Fire and rescue services
Exercise normal safety precautions in the Czech Republic.
Exercise normal safety precautions in the Czech Republic.
Rules and restrictions to prevent COVID-19 outbreaks can change quickly. It’s important to regularly check the rules in the destinations you’re travelling to and transiting through. For the latest details on entry and exit conditions, you should contact your airline or travel provider, or the nearest embassy or consulate of the destination you're entering or transiting through.
Read our global health advisory and step-by-step guide to travel during COVID-19 for more information.
Full travel advice: Safety
Full travel advice: Local laws
The Czech Republic is a part of the Schengen area, along with many other European states. This may allow you to enter the Czech Republic without a visa in some situations, such as short tourism stays. Entry and exit conditions can change at short notice. Contact the nearest embassy or consulate of the Czech Republic for more details.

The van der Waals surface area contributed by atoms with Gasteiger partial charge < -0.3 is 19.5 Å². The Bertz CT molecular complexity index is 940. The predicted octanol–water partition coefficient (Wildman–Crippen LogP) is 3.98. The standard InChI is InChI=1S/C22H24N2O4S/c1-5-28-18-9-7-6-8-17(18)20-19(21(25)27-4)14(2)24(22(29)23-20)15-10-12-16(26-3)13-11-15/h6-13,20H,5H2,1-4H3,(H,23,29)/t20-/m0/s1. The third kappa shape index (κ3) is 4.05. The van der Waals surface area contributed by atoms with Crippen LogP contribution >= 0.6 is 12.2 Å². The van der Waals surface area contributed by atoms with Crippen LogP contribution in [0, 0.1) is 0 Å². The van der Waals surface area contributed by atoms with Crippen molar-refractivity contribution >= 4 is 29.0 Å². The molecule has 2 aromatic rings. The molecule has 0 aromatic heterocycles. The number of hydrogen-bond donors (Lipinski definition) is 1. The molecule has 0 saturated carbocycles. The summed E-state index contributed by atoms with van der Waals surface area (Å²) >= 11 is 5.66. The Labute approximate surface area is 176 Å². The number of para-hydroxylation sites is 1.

Full travel advice: Travel
Full travel advice: Local contacts
Pickpocketing is common in Prague. It happens on the road to Prague Castle, at tourist sites and on public transport.
Passport and car theft is also common, particularly during the summer, from June to August.
Travellers have been robbed in nightclubs, bars and restaurants. This includes fast-food shops in the centre of Prague.
Be careful of strangers who offer help. Travellers have had bags stolen at Prague's main railway station.
Travellers have been robbed or assaulted after drinking a spiked drink.
Only use ATMs in secure places, such as banks, shops and shopping centres.
Always carry your European Union ID document or a copy of your Australian passport.
To stay safe in the Czech Republic:
Criminals using fake police ID may ask to check the authenticity of your foreign currency and passport. These criminals often operate near ATMs. However real police officers can ask for ID at any time.
If you think you're dealing with a criminal posing as a police officer, either:
Public protests and events that draw large groups of people can turn violent.
To stay safe during periods of unrest:
While there have been no recent terrorist attacks in the Czech Republic, they can still happen.